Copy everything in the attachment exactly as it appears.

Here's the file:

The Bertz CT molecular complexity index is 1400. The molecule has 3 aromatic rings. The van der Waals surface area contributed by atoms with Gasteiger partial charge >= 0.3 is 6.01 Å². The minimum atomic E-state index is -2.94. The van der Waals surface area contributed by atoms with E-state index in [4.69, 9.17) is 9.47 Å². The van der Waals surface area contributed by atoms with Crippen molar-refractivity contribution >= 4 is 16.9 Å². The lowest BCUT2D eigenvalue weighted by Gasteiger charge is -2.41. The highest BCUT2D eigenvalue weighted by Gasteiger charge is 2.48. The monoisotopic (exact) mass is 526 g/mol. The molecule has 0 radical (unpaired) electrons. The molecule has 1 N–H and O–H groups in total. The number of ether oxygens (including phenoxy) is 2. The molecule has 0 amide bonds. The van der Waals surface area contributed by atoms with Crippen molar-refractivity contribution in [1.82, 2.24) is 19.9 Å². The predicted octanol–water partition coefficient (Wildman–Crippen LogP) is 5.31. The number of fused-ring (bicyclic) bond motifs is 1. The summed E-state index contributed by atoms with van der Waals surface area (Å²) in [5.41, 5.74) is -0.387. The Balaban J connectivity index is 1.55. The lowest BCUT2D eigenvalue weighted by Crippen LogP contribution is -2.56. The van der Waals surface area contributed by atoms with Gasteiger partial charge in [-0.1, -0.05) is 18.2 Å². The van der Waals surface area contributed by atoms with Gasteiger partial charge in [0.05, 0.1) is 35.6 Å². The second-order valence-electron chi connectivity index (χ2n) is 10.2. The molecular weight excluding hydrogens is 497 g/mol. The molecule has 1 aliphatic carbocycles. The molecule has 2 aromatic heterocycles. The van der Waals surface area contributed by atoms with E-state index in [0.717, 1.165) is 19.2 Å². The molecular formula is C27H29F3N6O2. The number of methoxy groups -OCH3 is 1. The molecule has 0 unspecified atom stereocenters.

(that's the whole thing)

The Bertz CT molecular complexity index is 1400. The molecule has 3 aromatic rings. The van der Waals surface area contributed by atoms with Gasteiger partial charge >= 0.3 is 6.01 Å². The minimum atomic E-state index is -2.94. The van der Waals surface area contributed by atoms with E-state index in [4.69, 9.17) is 9.47 Å². The van der Waals surface area contributed by atoms with Crippen molar-refractivity contribution >= 4 is 16.9 Å². The lowest BCUT2D eigenvalue weighted by Gasteiger charge is -2.41. The highest BCUT2D eigenvalue weighted by Gasteiger charge is 2.48. The monoisotopic (exact) mass is 526 g/mol. The molecule has 0 radical (unpaired) electrons. The molecule has 1 N–H and O–H groups in total. The number of ether oxygens (including phenoxy) is 2. The molecule has 0 amide bonds. The van der Waals surface area contributed by atoms with Crippen molar-refractivity contribution in [1.82, 2.24) is 19.9 Å². The predicted octanol–water partition coefficient (Wildman–Crippen LogP) is 5.31. The number of fused-ring (bicyclic) bond motifs is 1. The summed E-state index contributed by atoms with van der Waals surface area (Å²) in [5.41, 5.74) is -0.387. The Balaban J connectivity index is 1.55. The lowest BCUT2D eigenvalue weighted by Crippen LogP contribution is -2.56. The van der Waals surface area contributed by atoms with Gasteiger partial charge in [-0.1, -0.05) is 18.2 Å². The van der Waals surface area contributed by atoms with Gasteiger partial charge in [0.05, 0.1) is 35.6 Å². The second-order valence-electron chi connectivity index (χ2n) is 10.2. The molecular weight excluding hydrogens is 497 g/mol. The molecule has 1 aliphatic carbocycles. The molecule has 2 aromatic heterocycles. The van der Waals surface area contributed by atoms with E-state index in [0.717, 1.165) is 19.2 Å². The molecular formula is C27H29F3N6O2. The number of methoxy groups -OCH3 is 1. The molecule has 0 unspecified atom stereocenters.